Federation funding supports neurodiverse supplementary school classrooms

In May 2021, the Jewish Federation of Ottawa’s Board of Directors approved $25,000 in Strategic Funding for Supplementary Schools. This funding would provide one-time grants up to a maximum of $10,000 to schools with 15 students or more, for applications that strengthen a school’s offerings including implementation of best practices that foster innovation and creativity, increase and enhance promotion, and support special education.

Chabad Hebrew School (OTC) received $6,000 and is using the grant to introduce an audio-visual component to their lessons. Each lesson will be accompanied by a Powerpoint-style presentation and interactive exercises. The funding was used to purchase both relevant educational materials and hardware, including screens and laptops. 

“There are so many different learners and learning styles — some learn by listening, some by doing, some by watching. What we’re trying to do is reach every student in the classroom,” said Rabbi Menachem Mendel Blum.

“It’s so much more important in a supplementary program because they’re only with us once a week for two hours. Our goal is to make the greatest impact we can Jewishly, so we’re always evaluating our offerings to see what we can do to really make it more impactful.” 

Rabbi Blum said the teachers are really excited to use the new materials, but what’s more important is how excited the students will be.

“I’m looking forward to seeing the excitement of the children. Last year, we had a pilot program where we rented some virtual reality goggles and kids could take a tour of what the temple looked like in Jerusalem,” said Rabbi Blum. “We always work to have a cutting-edge curriculum with fresh activities. This is going to help us use modern methods of teaching to accommodate the needs of every child.” 

At Temple Israel’s supplementary school, the $4,400 received from the grant was used to purchase Wacom tablets and a smart TV. 

Principal Ranit Braun said the Wacom tablets can be used to help teach Hebrew in a collaborative way by connecting to the TV, so an entire class of students can see what everyone is writing. 

“While we all wish that COVID never happened, there were really great learning techniques that weren’t in the mainstream teaching toolbox prior to the pandemic,” said Braun. “Doing things more digitally, more online … kids are very online-savvy to begin with. As an early millennial, we learned very traditionally.”

Braun hopes that using technology they might be familiar with in their everyday classrooms might make learning more engaging and fun. 

“As well as reaching kids who have different types of learning techniques,” she added. “It’s hard to give up the time for classes, for families and students alike. If we can make it a more exciting and interesting experience by using things they already enjoy using, they’re more likely to enjoy coming.”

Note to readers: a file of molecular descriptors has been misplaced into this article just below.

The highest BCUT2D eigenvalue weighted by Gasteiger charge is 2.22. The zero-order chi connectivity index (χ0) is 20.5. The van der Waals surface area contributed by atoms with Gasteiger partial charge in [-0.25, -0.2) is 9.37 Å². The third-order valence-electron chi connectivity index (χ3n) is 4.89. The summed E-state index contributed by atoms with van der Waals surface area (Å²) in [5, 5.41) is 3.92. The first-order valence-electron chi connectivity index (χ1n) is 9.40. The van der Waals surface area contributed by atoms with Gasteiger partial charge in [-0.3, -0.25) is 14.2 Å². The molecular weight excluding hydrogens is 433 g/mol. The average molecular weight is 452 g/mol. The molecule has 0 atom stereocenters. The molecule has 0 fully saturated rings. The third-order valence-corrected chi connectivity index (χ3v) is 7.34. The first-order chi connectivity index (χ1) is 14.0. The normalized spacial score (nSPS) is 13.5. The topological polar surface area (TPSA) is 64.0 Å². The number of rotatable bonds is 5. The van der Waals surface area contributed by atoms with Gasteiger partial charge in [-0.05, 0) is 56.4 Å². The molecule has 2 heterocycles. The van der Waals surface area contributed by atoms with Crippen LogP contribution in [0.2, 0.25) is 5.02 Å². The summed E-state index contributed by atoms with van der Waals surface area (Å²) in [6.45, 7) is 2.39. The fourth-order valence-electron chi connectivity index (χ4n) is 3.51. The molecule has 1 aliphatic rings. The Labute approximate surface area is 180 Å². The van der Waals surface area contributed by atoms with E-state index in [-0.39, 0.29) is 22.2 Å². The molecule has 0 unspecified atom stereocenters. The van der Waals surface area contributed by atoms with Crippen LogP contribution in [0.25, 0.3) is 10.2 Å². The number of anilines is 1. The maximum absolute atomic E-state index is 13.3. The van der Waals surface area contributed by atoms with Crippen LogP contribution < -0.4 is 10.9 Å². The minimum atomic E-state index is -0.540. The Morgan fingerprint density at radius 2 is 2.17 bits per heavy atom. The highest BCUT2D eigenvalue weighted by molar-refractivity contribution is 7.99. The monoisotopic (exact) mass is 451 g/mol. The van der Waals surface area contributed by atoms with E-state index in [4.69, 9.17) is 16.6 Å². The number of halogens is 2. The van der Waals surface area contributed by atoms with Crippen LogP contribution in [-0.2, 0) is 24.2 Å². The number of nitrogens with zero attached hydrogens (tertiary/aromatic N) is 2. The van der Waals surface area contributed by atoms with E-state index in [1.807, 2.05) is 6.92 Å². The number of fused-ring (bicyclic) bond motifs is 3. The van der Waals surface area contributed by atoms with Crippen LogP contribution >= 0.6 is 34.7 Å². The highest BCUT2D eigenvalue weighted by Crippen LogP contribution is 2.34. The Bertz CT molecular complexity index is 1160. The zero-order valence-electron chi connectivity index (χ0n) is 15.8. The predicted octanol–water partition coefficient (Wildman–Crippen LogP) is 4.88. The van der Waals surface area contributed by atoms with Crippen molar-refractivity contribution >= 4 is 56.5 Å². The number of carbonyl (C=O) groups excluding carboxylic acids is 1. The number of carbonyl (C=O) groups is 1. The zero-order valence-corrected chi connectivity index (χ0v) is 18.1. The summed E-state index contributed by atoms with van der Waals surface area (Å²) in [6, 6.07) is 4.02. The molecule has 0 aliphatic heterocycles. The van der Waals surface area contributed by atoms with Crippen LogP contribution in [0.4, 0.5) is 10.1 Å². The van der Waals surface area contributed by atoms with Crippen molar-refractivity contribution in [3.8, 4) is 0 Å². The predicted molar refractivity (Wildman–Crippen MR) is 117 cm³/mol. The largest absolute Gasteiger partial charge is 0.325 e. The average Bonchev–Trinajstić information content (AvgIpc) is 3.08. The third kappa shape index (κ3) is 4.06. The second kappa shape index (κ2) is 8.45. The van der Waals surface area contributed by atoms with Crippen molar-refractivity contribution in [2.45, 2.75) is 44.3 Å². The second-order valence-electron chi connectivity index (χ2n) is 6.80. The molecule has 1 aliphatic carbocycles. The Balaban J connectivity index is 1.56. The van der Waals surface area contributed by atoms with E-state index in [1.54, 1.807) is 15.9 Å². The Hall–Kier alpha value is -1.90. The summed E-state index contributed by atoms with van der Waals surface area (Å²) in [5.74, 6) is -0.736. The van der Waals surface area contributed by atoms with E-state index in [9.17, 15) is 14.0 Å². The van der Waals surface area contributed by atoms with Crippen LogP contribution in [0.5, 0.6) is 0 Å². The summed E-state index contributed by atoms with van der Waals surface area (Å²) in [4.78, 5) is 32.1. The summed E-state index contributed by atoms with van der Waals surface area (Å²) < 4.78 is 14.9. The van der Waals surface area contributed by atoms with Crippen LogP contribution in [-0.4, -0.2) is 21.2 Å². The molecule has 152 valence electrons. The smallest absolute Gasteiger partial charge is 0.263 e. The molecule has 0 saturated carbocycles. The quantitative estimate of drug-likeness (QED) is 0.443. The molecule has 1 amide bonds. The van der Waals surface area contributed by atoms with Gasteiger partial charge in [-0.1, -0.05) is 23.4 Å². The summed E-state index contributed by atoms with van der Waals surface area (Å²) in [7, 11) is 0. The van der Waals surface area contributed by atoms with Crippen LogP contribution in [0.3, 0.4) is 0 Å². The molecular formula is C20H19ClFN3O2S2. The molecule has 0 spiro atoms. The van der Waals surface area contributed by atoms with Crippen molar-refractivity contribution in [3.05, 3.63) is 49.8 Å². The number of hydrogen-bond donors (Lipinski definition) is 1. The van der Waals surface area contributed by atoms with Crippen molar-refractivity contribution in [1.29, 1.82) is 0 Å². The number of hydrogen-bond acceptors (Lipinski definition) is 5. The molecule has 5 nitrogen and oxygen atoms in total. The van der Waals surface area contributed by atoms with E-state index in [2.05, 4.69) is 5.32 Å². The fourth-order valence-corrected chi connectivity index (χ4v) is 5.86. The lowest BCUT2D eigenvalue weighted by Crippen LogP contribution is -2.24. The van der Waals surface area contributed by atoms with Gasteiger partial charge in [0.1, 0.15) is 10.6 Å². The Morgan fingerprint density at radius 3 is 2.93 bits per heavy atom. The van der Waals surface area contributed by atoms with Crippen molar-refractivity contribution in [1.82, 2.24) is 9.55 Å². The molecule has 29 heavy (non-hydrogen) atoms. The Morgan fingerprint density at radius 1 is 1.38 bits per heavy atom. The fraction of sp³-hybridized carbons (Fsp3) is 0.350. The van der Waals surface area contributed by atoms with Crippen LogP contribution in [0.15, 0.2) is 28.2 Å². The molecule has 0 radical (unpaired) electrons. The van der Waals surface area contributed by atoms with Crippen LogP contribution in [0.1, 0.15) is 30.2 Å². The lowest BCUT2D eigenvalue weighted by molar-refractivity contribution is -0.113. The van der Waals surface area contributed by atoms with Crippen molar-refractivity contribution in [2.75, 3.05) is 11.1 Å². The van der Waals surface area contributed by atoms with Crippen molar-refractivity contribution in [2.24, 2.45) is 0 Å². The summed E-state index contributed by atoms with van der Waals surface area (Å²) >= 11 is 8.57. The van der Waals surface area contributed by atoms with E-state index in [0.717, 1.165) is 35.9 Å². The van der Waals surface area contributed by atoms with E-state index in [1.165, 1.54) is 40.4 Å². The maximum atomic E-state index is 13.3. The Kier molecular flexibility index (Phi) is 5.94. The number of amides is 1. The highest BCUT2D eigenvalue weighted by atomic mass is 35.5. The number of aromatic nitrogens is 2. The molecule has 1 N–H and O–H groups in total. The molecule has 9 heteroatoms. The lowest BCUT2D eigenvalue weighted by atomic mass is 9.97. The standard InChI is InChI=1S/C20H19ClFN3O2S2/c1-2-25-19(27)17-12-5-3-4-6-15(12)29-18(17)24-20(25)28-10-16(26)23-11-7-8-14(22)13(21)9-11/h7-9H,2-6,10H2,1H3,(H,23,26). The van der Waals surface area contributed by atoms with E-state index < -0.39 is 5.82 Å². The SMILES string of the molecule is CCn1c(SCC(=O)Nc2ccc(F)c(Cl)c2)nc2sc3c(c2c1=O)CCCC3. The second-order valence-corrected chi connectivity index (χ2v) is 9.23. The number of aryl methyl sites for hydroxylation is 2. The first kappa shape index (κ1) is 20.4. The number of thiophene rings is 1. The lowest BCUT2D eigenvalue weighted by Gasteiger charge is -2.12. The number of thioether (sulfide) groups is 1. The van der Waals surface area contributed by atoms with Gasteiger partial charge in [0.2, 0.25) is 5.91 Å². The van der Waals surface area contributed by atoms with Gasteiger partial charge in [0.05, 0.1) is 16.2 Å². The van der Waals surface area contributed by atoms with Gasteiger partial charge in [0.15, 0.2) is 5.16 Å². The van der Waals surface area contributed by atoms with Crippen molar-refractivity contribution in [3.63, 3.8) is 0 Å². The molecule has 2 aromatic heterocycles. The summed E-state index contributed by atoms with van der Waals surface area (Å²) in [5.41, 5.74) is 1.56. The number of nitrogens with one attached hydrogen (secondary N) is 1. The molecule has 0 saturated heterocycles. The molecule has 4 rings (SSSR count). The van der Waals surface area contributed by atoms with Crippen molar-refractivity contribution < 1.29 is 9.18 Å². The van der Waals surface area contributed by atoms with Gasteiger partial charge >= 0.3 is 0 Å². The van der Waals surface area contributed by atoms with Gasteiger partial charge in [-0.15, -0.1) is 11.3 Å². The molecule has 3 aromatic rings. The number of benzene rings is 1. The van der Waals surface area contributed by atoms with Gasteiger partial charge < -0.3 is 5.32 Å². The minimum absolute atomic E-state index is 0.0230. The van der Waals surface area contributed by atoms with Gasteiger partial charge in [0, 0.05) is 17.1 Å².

Ottawa Talmud Torah (OTT) received $10,000, which will be used to create a fully-inclusive classroom. 

“In the past couple of years, school has looked different, being online with the pandemic. Getting students back into the classroom, we’ve realized there are some social and emotional gaps that students might have,” said Corinne Baray, OTT’s director of education. “It was really important to us to create an inclusive space and not just offer learning in the same capacity that we have.”

With the funding, OTT is putting in different types of seating and tables that benefit all learning styles to be used in a single large room for all classes. 

“No more desks, so we’re all looking at each other and learning together and can collectively share and be together,” said Baray. “That’s the first change that we’ve made.”

OTT has also been able to fix a donated Smart board, which will bring in another dimension of learning.

“We’re also hoping to purchase some iPads, which will provide another medium for learners who might have difficulty with writing,” added Baray. 

Baray said the entire team at OTT is “incredibly excited” and looking forward to the year ahead, with 20 per cent more students registered than last year. 

“It’s my hope that if we create a space where every Jew can come and learn in their own way and in their own capacity. We can really create a vibrant community where we all work together and help each other,” said Baray. 

Rabbi Blum agreed, adding that knowledge is power. 

“If we can provide a safe and inclusive environment to teach Jewish values, children will thrive educationally, emotionally … in all aspects of their lives, not just in their Jewish studies.”

Ottawa Jewish Modern School also received $2,500 for seed funding for rolling carts, educational materials, and art supplies to improve capacity.

See the full report on how funding was distributed here.